66 Incumbents Up for Re-election

The Official Seat of the House of Representatives and the Senate

50 Lawmakers want second term, 15 seek third

With seven days to the end of Candidate Nomination of the 2017 presidential and representative elections, the Daily Observer has gathered that at least 66 of the 73 incumbents are vying to return to the House of Representatives.

On Tuesday, January 16, 2018, the term of the 53rd Legislature will end. The election of new and returning lawmakers, totaling 73, coupled with the current 30 Senators will give birth to the 54th Legislature.

Based on interviews conducted with all 73 members of the Lower House, of the 66 sitting Representatives seeking re-election, 15 are running for their third term (hat-trick), 50 are eyeing their second (brace), while an incumbent Representative who have served two terms will be seeking his first term from another county.

Seven Pull Out

The seven Representatives who will not be contesting the October poll are former Speaker, Rep. J. Alex Tyler (Bomi); Rep. Worlea Saywah Dunah (Nimba); Rep. Moses Kollie (Lofa); Rep. James Biney (Maryland); Rep. Morias Waylee (Grand Gedeh); Rep. Samuel Worleh (Nimba); and Rep. George Wesseh Blamoh (Grand Kru).

15 for Hat-trick

It has been established that 15 lawmakers are contesting for their third term since the 52nd Legislature (2006). They include the Speaker, Representative J. Emmanuel Nuquay (Margibi); Reps. George Mulbah, Tokpha Mulbah and Adam Bill Corneh and Corpu Barclay (Bong); Reps. Gabriel Smith and J. Byron Browne (Grand Bassa); Rep. Haja Siryon (Bomi); Rep. Gertrude Lamin (Gbarpolu); Rep. Zoe E. Pennue (Grand Gedeh); Rep. Bhofal Chambers (Maryland); Rep. Thomas Fallah and Edward Forh (Montserrado); Rep. Christian Chea (River Gee); and Rep. Jefferson Kanmoh (Sinoe).

“I try to represent the people. I’m not there to represent the party, so I don’t take a party-line approach to any issue, no matter what it is,” Rep. Jefferson Kanmoh, one of the lawmakers, who will be seeking his third term, said.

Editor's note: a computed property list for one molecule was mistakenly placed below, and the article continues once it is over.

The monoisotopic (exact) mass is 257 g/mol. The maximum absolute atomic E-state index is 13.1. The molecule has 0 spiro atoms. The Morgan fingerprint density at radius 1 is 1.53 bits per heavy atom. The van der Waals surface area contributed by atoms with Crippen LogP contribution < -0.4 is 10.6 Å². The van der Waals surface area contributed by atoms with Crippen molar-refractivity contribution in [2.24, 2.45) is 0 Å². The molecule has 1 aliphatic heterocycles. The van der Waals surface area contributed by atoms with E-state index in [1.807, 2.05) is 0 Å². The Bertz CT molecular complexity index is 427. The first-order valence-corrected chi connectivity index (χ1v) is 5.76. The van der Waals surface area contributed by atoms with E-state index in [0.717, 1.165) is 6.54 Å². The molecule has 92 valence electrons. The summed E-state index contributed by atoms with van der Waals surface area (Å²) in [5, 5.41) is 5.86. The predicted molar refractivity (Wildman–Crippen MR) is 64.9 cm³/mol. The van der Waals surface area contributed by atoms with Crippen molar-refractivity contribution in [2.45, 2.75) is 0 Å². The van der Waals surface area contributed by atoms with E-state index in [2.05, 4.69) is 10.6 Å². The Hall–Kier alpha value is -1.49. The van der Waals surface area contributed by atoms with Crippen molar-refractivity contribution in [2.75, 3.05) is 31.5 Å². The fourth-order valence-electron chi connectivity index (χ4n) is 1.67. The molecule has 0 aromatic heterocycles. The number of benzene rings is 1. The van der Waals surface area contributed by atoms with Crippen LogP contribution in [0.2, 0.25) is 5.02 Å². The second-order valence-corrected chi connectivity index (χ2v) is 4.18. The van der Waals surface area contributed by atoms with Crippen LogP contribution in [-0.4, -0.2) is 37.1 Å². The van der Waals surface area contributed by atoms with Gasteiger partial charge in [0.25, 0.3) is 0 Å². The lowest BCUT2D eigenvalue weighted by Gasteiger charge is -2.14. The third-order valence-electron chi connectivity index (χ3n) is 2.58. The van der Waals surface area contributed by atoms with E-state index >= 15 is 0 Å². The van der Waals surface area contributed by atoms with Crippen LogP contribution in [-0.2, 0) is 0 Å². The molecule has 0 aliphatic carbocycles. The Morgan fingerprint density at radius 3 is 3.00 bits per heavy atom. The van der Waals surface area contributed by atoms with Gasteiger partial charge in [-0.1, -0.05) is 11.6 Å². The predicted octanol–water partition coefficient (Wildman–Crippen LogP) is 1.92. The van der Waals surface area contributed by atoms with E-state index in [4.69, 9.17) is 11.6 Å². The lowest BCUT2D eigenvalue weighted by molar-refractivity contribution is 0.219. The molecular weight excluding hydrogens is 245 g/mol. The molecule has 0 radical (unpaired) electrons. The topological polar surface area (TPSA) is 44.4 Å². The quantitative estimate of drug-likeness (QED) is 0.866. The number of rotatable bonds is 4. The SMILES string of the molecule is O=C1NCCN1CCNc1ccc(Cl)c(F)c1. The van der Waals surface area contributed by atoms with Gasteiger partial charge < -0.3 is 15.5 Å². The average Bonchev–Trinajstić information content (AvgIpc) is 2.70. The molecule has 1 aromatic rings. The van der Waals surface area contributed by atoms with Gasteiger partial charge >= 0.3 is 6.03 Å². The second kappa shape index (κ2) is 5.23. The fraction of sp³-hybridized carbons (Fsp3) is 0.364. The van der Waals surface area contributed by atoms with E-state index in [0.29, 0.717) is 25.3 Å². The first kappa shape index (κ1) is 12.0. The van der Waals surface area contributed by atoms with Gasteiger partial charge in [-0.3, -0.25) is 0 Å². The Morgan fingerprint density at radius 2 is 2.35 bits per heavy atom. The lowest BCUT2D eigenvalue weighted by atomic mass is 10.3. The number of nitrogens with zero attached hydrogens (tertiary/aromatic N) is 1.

All except Snowe

Fifty (50) Representatives from all the 15 counties will be seeking re-election for the second time. Montserrado County Representative Edwin Snowe, who should be seeking a rare third term, having served two terms from that county, will be seeking his first from another, Bomi County. Rep. Snowe has been described as a “maverick” because he will be the only sitting Representative to who have served twice as the Representative of one county and yet be petitioned and subsequently accept to serve as a new Representative of another county.


The creation of new political parties and the effects of their proliferation are causing lawmakers to cross-over from one party to another. Moreover, the seeming end of the term of the ruling party is also characterized by cross-overs, as many cast their nets wide to align themselves with the potential next “Power-to-be”.

Statistics show that of the 66 Representatives who will be seeking re-election, about 40 have joined and will be running on another party’s ticket, instead of their initial party.

Records show that about seven incumbents will be running on the new ticket of People’s Unification Party (PUP), five will be running on the ticket of the Coalition of Democratic Change (CDC) and the Liberian People’s Democratic Party (LPDP); and two on the Alternative National Congress (ANC).

Over 10 lawmakers have left one party to join another, including from being independent candidates to alignment with a political party, including Rep. Gabriel Smith, Lester Paye, and Edwin M. Snowe.


  1. “Are you better off now than you were four years ago?” By Ronald Reagan

    Put in Liberian terms:
    Are you better off now than you were before your Senator or Representative took office?

    • Thank you, Brother I share your views. The problem Liberia is experiencing is largely due to the incompetence of the Legislative Branch (Toothless Pit bulls / Spineless) A tough Legislative Branch, will have an eye on the Executive Branch.

    • If the record shows their terms are over, the should be removed. They are the reason our people are suffering.


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